Visu­al Arts

Last Folio: A Pho­to­graph­ic Memory

Yuri Dojc and Katya Krausova
  • Review
By – August 24, 2015

When Slo­va­kian expats Yuri Dojc and Katya Krauso­va returned to their native coun­try to film Holo­caust sur­vivors, one inter­vie­wee led them to an aban­doned Jew­ish school­house. Step­ping inside, the film crew felt as if they had entered a dark enchant­ment: every­thing was exact­ly where it had been when the stu­dents were deport­ed to con­cen­tra­tion camps one day in 1942. The school books were there still, essays with cor­rec­tions, school reports, even the sug­ar in the cupboard.”

This expe­ri­ence was the inspi­ra­tion for Last Folio: A Pho­to­graph­ic Por­trait, a book of lush, exquis­ite­ly detailed pho­tographs by Dojc that doc­u­ment the rem­nants of Jew­ish life in Slo­va­kia, the first coun­try to adopt Nazi Germany’s anti-Semit­ic poli­cies. The haunt­ing images depict objects and build­ings in vary­ing states of decay: shat­tered grave­stones, stained-glass win­dows, doo­dles in a prayer book, a mikveh filled with trash and debris, an aban­doned syn­a­gogue with roam­ing goats. In Shed on the School Grounds,” a typ­i­cal school­room clock is mount­ed on a wall, its face break­ing off in shards — an image that is eeri­ly sym­bol­ic of the way time sud­den­ly stopped for the room’s occu­pants but con­tin­ued to take its toll on the things they left behind.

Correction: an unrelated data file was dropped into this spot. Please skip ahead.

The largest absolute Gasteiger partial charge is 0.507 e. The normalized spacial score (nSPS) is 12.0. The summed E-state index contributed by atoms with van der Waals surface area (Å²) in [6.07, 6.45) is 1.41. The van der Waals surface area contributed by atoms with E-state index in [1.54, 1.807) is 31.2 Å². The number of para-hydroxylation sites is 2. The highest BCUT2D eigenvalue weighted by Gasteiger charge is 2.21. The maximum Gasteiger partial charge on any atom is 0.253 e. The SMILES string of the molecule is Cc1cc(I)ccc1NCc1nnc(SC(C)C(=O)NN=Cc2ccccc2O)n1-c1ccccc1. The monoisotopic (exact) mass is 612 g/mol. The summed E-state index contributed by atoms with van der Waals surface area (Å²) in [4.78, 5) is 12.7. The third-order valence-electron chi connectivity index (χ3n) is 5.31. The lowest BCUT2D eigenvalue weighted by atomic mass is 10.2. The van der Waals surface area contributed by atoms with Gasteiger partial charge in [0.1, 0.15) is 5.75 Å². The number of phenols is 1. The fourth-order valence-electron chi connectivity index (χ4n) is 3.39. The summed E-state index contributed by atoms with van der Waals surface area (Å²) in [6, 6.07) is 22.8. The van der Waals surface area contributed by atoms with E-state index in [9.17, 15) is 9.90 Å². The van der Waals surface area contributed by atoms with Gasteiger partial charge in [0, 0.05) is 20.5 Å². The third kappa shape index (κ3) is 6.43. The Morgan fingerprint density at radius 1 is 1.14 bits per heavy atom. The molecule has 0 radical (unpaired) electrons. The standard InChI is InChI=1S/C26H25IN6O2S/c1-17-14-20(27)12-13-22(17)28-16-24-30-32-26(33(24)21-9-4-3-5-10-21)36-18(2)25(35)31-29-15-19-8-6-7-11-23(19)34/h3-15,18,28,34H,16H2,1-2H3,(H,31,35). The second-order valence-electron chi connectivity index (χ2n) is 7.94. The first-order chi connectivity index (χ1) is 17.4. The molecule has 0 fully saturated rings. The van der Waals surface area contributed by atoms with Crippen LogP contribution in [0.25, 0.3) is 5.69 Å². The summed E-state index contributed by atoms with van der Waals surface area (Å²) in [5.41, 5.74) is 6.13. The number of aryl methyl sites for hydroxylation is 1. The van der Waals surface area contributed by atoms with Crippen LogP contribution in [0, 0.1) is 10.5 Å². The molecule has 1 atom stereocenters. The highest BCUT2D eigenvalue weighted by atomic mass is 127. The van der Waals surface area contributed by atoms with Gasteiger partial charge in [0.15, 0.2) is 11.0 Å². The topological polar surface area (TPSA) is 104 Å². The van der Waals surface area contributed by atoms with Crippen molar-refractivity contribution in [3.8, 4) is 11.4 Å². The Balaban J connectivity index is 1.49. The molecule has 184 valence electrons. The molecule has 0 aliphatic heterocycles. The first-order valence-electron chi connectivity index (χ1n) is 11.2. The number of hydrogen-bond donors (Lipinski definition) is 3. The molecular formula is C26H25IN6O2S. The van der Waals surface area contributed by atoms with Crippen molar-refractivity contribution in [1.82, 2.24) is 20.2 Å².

With such arrest­ing visu­als, it would be easy to over­look Last Folios text, but Krausova’s thought-pro­vok­ing nar­ra­tive deserves a close read­ing. If the ini­tial dis­cov­ery of the school­room seems like a grim ver­sion of a fairy tale, oth­er moments encap­su­late fairy-tale-like coin­ci­dences and joy. Out of the dozens of aban­doned books, Krauso­va hap­pens to pick up one that belonged to Dojc’s grand­fa­ther. At anoth­er point she inter­views a sur­vivor who describes the coura­geous man with whom she fell in love before they were sep­a­rat­ed in the war’s after­math. It is not until the very end of the con­ver­sa­tion that the two women real­ize this man was Krausova’s father. Come here, lit­tle Kraus­ka, let me look at you!” the sur­vivor exclaims. I could have been your moth­er, you know!”

More than half of the pho­tographs in Last Folio are sim­ply of books. Dojc’s focus is not so much on their con­tent as it is on their mate­r­i­al com­po­si­tion; the cam­era lens zooms in on fad­ed ink, dis­in­te­grat­ing fibers, and peel­ing spines. It is dif­fi­cult not to con­trast these tomes with Last Folio itself — pris­tine, glossy, and tac­tile­ly pleas­ing. But Dojc doesn’t treat the old and new books as dia­met­ri­cal­ly opposed. By ren­der­ing the aban­doned books as near­ly abstract forms, he inte­grates them into the artis­tic com­po­si­tion of Last Folio and gives them new life. His work gives hope that these rem­nants won’t in fact rep­re­sent the last chap­ter of the vibrant her­itage to which they belonged.

Relat­ed Content:

Bec­ca Kan­tor is Jew­ish Book Coun­cil’s edi­to­r­i­al direc­tor. She received her B.A. from the Uni­ver­si­ty of Penn­syl­va­nia and her M.A. in Cre­ative Writ­ing from the Uni­ver­si­ty of East Anglia. She has lived in Esto­nia, Eng­land, and Germany.

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